07 April 2022
Praying at the Stations of the Cross in
Lent 2022: 7 April 2022 (Station 5)
We are in the middle of what is often known as Passion Week. Before today begins, I am taking some time early this morning (7 April 2022) for prayer, reflection and reading.
During Lent this year, in this Prayer Diary on my blog each morning, I have been reflecting on the Psalms each morning. But during these two weeks of Passiontide, Passion Week and Holy Week, I am reflecting in these ways:
1, Short reflections on the Stations of the Cross, illustrated by images in the Church of the Annunciation, Clonard, Wexford, and the Church of Saint Mary and Saint Giles in Stony Stratford, Milton Keynes;
2, the Gospel reading of the day in the lectionary adapted in the Church of Ireland;
3, a prayer from the USPG prayer diary.
Station 5, Simon of Cyrene helps Jesus carry the Cross:
In an unusual arrangement, the Stations of the Cross in the church in Clonard are set in the curved outer wall of the church in 14 windows designed by Gillian Deeny of Wicklow. In her windows, she emphasises the role of women in the Passion story.
Her windows were made in association with Abbey Glass, where she worked with the cut-out shapes of coloured glass, the pigment being a mixture of lead oxide, ground glass and colour. Each window is signed by the artist.
The Stations of the Cross on the north and south walls of the nave in Stoney Stratford were donated in memory of John Dunstan (1924-1988).
The Fifth Station in the Stations of the Cross has a traditional description such as ‘Simon of Cyrene helps Jesus carry the Cross.’ Simon of Cyrene is mentioned in three of the four Gospels as the man forced by the Roman soldiers to help Jesus carry his cross. He was from Cyrene in north Africa. But was he a black African, or was he like so many others there who were of Greek, Roman or Jewish descent?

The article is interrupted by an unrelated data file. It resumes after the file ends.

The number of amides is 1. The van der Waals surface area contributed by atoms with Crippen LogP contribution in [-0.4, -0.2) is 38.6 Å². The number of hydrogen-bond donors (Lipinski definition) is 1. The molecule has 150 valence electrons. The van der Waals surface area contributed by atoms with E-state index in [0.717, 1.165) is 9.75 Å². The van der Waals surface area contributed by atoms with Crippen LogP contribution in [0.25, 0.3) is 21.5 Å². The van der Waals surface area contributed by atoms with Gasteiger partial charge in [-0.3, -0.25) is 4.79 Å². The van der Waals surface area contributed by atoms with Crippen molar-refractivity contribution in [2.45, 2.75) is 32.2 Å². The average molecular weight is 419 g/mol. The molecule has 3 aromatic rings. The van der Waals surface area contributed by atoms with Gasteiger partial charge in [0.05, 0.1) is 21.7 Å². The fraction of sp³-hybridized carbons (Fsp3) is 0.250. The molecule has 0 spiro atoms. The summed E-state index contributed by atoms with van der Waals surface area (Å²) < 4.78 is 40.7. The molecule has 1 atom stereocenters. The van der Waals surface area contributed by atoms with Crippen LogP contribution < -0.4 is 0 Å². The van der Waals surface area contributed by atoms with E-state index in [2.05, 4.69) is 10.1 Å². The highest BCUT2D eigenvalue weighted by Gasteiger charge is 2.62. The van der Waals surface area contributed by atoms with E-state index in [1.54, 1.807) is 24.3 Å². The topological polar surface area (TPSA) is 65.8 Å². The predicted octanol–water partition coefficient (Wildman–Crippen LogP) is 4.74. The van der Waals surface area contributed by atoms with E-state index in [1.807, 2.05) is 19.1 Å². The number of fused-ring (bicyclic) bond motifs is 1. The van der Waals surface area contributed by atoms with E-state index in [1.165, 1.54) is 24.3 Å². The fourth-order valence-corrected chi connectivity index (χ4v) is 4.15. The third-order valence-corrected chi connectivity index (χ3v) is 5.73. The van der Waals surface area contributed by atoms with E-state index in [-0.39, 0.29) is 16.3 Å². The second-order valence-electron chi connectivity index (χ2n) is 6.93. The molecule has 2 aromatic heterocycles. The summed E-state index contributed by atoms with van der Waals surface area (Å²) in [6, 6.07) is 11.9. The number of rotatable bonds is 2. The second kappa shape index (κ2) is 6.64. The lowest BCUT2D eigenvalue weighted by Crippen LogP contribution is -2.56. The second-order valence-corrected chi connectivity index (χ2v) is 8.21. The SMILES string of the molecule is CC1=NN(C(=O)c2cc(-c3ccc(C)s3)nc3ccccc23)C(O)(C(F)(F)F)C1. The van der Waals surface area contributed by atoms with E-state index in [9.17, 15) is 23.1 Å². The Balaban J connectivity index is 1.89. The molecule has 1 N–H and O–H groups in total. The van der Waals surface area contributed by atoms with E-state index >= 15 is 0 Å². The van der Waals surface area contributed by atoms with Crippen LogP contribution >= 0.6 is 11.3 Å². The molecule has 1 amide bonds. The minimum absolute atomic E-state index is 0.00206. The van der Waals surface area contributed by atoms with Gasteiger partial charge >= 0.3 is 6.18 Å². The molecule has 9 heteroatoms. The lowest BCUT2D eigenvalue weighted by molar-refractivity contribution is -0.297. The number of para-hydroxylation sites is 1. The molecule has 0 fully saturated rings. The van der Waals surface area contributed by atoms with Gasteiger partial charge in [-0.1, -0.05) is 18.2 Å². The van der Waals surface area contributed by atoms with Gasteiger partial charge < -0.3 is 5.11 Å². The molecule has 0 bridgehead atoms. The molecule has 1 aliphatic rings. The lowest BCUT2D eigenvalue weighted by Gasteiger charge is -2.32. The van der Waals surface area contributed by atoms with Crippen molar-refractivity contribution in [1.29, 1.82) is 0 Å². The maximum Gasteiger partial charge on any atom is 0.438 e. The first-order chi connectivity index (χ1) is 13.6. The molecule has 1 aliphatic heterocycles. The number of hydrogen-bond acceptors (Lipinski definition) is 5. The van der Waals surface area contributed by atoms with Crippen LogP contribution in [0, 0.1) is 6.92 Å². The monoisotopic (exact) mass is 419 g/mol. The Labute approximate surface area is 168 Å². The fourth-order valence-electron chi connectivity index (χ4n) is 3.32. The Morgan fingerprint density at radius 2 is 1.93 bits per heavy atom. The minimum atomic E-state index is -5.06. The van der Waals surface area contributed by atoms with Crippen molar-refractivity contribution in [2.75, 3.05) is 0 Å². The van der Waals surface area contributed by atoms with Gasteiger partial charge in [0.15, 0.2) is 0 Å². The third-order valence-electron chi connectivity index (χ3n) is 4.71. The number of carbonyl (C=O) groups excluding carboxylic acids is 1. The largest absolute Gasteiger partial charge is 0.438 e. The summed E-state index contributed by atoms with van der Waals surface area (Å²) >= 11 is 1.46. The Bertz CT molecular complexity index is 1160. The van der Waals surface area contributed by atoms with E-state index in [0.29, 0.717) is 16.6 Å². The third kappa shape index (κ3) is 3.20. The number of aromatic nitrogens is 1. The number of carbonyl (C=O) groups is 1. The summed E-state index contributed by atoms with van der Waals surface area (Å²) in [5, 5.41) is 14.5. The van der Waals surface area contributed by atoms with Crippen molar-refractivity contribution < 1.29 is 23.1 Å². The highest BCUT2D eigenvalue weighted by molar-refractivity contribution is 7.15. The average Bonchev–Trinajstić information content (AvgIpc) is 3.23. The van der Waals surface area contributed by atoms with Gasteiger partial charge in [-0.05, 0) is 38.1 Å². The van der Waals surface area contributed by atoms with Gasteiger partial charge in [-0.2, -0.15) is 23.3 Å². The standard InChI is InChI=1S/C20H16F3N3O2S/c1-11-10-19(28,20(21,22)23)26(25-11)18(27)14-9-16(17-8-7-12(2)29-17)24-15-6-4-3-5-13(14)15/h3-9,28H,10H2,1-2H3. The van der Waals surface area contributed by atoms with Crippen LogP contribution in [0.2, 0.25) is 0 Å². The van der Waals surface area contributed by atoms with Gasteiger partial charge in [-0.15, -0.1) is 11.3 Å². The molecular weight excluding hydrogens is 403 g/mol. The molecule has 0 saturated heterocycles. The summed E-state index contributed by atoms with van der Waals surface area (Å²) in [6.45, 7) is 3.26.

Whether Simon was a Jew or a Gentile is perhaps irrelevant. His action reminds me of the ‘Righteous Among the Nations,’ an honour used to describe non-Jews who risked their lives during the Holocaust to save Jews from extermination by the Nazis.
The term originates with the concept of righteous gentiles, a term used in rabbinic literature to describe non-Jews (ger toshav) who abide by the Seven Laws of Noah.
The Righteous are defined as non-Jews who risked their lives to save Jews during the Holocaust. Only a Jewish party can make a nomination. Helping a family member or a Jew convert to Christianity is not a criterion for recognition. Assistance has to be repeated and substantial, and it has to be given without any expected financial gain.
The largest number of Righteous is from Poland (6,706). Mary Elizabeth Elmes (1908-2002) from Cork was the first Irish person to be honoured among the Righteous by Yad Vashem. She saved at least 200 Jewish children under the age of 12 by smuggling them over the border between France and Spain in the boot of her car. There is also an application for another Irish person, Monsignor Hugh O’Flaherty, who rescued 6,500 Prisoners of War and Jews in Rome.
The Righteous are honoured with a feast day in the liturgical calendar of the Episcopal Church in the US (16 July), and a Righteous from Italy, Edward Focherini, was beatified by the Roman Catholic Church in 2013.
John 8: 51-59 (NRSVA):
[Jesus said:] 51 ‘Very truly, I tell you, whoever keeps my word will never see death.’ 52 The Jews said to him, ‘Now we know that you have a demon. Abraham died, and so did the prophets; yet you say, “Whoever keeps my word will never taste death.” 53 Are you greater than our father Abraham, who died? The prophets also died. Who do you claim to be?’ 54 Jesus answered, ‘If I glorify myself, my glory is nothing. It is my Father who glorifies me, he of whom you say, “He is our God”, 55 though you do not know him. But I know him; if I were to say that I do not know him, I would be a liar like you. But I do know him and I keep his word. 56 Your ancestor Abraham rejoiced that he would see my day; he saw it and was glad.’ 57 Then the Jews said to him, ‘You are not yet fifty years old, and have you seen Abraham?’ 58 Jesus said to them, ‘Very truly, I tell you, before Abraham was, I am.’ 59 So they picked up stones to throw at him, but Jesus hid himself and went out of the temple.’
The theme in this week’s prayer diary of the Anglican mission agency USPG (United Society Partners in the Gospel) is ‘Meeting the Invisible.’ This theme was introduced on Sunday by the Igreja Episcopal Anglicana Do Brasil. The prayer in the USPG Prayer Diary today (Thursday 7 April 2022, World Health Day), invites us to pray:
Let us pray for healthcare workers, nurses and doctors. May they be guided by the Holy Spirit in all they say and do.
Scripture quotations are from the New Revised Standard Version Bible: Anglicised Edition copyright © 1989, 1995, National Council of the Churches of Christ in the United States of America. Used by permission. All rights reserved worldwide. http://nrsvbibles.org
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